‘It feels very neutral and undemonstrative. Coming through these greasy, wet roundabouts I have total confidence. I was expecting significant turbo lag but that’s not the case. Back when it was new I can imagine this leaving everything else for dead. It’s not just about the power, it’s the full package – four-wheel drive, looks, handling, engine. It’s not as sonorous as a BMW straight-six but it’s lovely and punchy.’ With peak torque of 228lb ft available at just 1950rpm that’s an understatement. ‘I suspect that the more you live with it, the better you understand it. I like the fact that the engine isn’t as dominant as I thought it would be – a bit like the car, it’s not in your face.’

On the dual carriageway the Audi is an easy companion and potent overtaking weapon, but it’s the composure of the whole package that fools you into thinking it’s a much newer car. ‘I can’t believe it’s almost 30 years old,’ says Piers. ‘It’s so beautifully engineered. To think that the Quattro was initially on sale at the same time as a Montego – that’s absurd.’

Do any traits betray the car’s age? ‘The gearbox. It’s nicely spaced, if a little notchy and long of travel, but you have to work hard to find the ratios – though I don’t mind that. The brakes too – they’re pretty good but we’re so used to over-servoed, over-grabby systems these days.’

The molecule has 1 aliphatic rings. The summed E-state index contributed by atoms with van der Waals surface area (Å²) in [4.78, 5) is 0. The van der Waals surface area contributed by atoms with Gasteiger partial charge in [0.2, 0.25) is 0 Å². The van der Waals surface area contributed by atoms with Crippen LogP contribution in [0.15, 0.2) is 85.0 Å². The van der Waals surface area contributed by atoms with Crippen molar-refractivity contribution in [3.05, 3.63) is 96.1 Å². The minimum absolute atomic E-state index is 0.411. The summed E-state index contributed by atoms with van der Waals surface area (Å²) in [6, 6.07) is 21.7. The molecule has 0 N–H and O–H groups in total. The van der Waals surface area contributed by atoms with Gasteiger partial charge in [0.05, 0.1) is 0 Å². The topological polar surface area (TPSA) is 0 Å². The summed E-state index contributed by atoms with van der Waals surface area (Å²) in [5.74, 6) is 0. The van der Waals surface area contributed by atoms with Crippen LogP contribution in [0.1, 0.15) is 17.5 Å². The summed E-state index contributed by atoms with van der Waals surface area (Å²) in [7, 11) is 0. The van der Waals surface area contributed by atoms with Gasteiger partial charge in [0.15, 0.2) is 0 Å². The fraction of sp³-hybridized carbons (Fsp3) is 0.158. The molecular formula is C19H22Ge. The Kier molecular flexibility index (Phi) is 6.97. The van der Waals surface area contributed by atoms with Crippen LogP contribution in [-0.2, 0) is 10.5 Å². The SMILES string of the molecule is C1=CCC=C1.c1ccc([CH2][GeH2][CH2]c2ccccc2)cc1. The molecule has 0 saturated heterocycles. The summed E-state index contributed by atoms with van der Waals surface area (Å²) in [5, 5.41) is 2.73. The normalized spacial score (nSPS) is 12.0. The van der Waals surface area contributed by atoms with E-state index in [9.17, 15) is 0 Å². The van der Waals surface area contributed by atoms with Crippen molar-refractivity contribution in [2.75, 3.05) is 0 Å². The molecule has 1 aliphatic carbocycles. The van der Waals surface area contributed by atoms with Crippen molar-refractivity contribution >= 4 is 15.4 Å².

From Towcester we head south-west towards Silverstone motor circuit and the country roads surrounding it. ‘I live in a rural area and these are the kind of roads I drive on most – A-roads, B-roads and almost always in bad weather,’ explains Piers. ‘I’ve owned so many cars for ideal road conditions – smooth, dry German ones – but now I prioritise bad-weather handling. I like cars that can deal with the grit, the mud, the gravel and the crap. Cars you can use every day and are incredibly well built. I suspect you could get this, leave it as it is and it would sail through winter.’